as soon as we are prepared to name the other candidates, the
hon. member can be assured that we will comply with all
* * *
Mr. Peter Mancini (Sydney—Victoria, NDP): Mr. Speaker,
earlier today the finance minister boasted about the legacy of
the Liberal Party. My question is for the Prime Minister who may
remember the legacy of Lester Pearson.
After broken promises of full consultation the government
through the Minister of Natural Resources betrayed the people of
Cape Breton, betrayed its own legacy. Shame on them. Only a
third of the miners who have spent 25 years underground may
qualify for a pension.
Will the Prime Minister honour this legacy by guaranteeing a
full pension for the majority of the workforce of those people at
Hon. Ralph E. Goodale (Minister of Natural Resources and
Minister responsible for the Canadian Wheat Board, Lib.): Mr.
Speaker, I invite the hon. gentleman to look at the terms of the
human resources package with great care, particularly after the
corporation has had the opportunity to discuss some of the
details with the unions. The unions may have some suggestions to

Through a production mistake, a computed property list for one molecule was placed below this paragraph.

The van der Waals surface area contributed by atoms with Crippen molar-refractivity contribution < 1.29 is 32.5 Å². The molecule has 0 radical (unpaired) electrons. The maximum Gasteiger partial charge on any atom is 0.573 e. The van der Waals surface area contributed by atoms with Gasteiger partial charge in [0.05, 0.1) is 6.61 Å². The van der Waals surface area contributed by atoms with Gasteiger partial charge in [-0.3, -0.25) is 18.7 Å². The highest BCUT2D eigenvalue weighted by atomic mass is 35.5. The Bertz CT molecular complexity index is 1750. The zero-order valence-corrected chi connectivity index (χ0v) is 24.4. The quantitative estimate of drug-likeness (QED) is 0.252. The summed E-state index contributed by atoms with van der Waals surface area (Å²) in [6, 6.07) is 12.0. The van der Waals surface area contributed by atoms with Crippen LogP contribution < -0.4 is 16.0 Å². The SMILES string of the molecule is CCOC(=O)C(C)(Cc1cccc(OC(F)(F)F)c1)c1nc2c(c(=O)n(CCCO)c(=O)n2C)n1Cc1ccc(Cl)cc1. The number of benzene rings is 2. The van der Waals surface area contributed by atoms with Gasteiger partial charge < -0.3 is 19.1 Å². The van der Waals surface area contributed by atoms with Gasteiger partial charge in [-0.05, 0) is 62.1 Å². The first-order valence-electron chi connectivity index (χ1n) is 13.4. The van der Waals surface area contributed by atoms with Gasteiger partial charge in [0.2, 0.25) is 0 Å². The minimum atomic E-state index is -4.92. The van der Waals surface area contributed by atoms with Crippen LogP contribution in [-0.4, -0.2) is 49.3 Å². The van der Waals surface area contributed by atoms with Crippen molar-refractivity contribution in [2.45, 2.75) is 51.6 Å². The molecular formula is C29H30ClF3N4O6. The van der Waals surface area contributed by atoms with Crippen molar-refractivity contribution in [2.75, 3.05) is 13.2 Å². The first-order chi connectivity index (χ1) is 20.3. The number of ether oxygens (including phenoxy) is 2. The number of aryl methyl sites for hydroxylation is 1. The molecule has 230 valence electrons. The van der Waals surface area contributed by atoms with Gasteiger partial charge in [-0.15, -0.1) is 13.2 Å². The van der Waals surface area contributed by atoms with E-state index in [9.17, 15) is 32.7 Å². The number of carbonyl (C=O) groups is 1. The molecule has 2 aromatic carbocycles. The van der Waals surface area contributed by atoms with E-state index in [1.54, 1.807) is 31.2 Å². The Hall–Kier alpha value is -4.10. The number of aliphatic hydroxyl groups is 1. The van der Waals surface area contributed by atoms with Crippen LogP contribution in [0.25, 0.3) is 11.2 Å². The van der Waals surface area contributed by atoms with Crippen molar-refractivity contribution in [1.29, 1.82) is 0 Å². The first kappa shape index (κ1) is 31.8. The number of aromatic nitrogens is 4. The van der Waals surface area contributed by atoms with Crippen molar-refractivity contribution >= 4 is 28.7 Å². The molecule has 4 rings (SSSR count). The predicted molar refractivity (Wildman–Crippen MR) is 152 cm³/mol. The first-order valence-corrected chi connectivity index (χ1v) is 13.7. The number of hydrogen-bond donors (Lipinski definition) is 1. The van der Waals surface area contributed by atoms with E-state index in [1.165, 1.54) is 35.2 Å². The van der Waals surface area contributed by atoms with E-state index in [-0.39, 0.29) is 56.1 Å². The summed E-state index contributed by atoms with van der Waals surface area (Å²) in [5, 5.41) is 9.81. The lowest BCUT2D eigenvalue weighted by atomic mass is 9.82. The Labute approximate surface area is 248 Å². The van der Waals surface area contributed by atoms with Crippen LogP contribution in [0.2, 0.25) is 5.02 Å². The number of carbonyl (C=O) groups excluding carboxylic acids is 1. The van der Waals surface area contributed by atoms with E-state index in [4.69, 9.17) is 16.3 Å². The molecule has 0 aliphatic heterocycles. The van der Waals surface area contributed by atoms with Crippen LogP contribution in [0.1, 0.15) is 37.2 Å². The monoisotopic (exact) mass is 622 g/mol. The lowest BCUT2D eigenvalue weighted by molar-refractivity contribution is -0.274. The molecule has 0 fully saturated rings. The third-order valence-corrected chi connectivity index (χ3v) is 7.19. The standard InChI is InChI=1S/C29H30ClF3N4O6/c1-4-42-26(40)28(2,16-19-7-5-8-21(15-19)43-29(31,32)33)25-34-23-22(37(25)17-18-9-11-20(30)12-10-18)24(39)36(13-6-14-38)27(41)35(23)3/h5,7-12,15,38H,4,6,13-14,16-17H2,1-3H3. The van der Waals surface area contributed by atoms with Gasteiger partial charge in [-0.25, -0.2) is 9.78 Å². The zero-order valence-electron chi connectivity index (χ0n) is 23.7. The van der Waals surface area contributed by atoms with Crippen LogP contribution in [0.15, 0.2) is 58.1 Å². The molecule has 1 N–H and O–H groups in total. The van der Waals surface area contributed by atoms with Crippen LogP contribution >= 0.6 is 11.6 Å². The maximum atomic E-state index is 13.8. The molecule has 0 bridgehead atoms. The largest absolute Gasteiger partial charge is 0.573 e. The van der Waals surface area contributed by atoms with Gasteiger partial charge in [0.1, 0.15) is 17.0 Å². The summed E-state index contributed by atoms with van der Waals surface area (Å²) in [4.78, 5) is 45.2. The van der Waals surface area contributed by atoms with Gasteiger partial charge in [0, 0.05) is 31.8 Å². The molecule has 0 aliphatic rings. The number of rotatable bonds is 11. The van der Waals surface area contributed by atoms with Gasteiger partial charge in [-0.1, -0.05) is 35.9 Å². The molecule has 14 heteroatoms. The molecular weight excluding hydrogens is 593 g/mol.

make for modifications.
He will find that the average severance payment in this case
will be in the neighbourhood of $70,000 per person plus training
allowances on top of that. In comparison to other situations in
Atlantic Canada this package compares very favourably.
* * *
Mr. Gerald Keddy (South Shore, PC): Mr. Speaker, my
question is for the Minister of Natural Resources.
The minister's department has stated that one-third of the $200
million earmarked for Devco will be spent on an economic
development package for Cape Breton. That works out to $68
million for economic development. This is just not enough.
What guarantee can the minister give that the $68 million
earmarked will not go to companies with Liberal Party
Hon. Ralph E. Goodale (Minister of Natural Resources and
Minister responsible for the Canadian Wheat Board, Lib.): Mr.
Speaker, I have indicated repeatedly long before today that any
economic development package would need to be developed in very
close collaboration with the local community, including Mayor
Muise and others in the Cape Breton community who have vital
input to make into the entire package.
This one needs to be built from the ground up and shaped by Cape
In addition to the $68 million referred to in the question,
there is $80 million to be invested by ACOA and Enterprise Cape
Breton over the next three to four years.
* * *